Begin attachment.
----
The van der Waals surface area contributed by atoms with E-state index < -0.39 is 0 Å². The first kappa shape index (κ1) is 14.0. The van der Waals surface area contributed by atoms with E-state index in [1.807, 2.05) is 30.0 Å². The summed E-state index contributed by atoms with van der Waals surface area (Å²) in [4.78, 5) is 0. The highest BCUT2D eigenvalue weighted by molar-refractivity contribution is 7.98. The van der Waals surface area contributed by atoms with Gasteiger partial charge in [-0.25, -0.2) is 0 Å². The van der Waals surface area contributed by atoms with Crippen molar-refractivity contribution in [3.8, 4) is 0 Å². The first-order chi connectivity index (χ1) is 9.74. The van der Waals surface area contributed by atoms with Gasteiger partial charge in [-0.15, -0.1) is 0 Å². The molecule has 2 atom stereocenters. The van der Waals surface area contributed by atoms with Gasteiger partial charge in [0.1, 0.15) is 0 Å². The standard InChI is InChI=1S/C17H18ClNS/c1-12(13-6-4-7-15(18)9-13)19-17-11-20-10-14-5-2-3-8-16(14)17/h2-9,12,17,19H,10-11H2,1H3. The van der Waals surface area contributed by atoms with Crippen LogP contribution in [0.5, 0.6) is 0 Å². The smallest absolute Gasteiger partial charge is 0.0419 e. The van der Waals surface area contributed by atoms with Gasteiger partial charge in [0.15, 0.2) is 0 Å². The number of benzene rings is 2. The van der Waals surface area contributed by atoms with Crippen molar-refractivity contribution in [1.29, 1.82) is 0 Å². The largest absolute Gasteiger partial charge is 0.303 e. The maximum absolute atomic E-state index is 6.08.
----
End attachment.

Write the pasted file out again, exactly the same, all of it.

The van der Waals surface area contributed by atoms with E-state index < -0.39 is 0 Å². The first kappa shape index (κ1) is 14.0. The van der Waals surface area contributed by atoms with E-state index in [1.807, 2.05) is 30.0 Å². The summed E-state index contributed by atoms with van der Waals surface area (Å²) in [4.78, 5) is 0. The highest BCUT2D eigenvalue weighted by molar-refractivity contribution is 7.98. The van der Waals surface area contributed by atoms with Gasteiger partial charge in [-0.25, -0.2) is 0 Å². The van der Waals surface area contributed by atoms with Crippen molar-refractivity contribution in [3.8, 4) is 0 Å². The first-order chi connectivity index (χ1) is 9.74. The van der Waals surface area contributed by atoms with Gasteiger partial charge in [-0.15, -0.1) is 0 Å². The molecule has 2 atom stereocenters. The van der Waals surface area contributed by atoms with Gasteiger partial charge in [0.1, 0.15) is 0 Å². The standard InChI is InChI=1S/C17H18ClNS/c1-12(13-6-4-7-15(18)9-13)19-17-11-20-10-14-5-2-3-8-16(14)17/h2-9,12,17,19H,10-11H2,1H3. The van der Waals surface area contributed by atoms with Crippen LogP contribution in [0.5, 0.6) is 0 Å². The smallest absolute Gasteiger partial charge is 0.0419 e. The van der Waals surface area contributed by atoms with Gasteiger partial charge in [0.15, 0.2) is 0 Å². The number of benzene rings is 2. The van der Waals surface area contributed by atoms with Crippen molar-refractivity contribution in [1.29, 1.82) is 0 Å². The largest absolute Gasteiger partial charge is 0.303 e. The maximum absolute atomic E-state index is 6.08.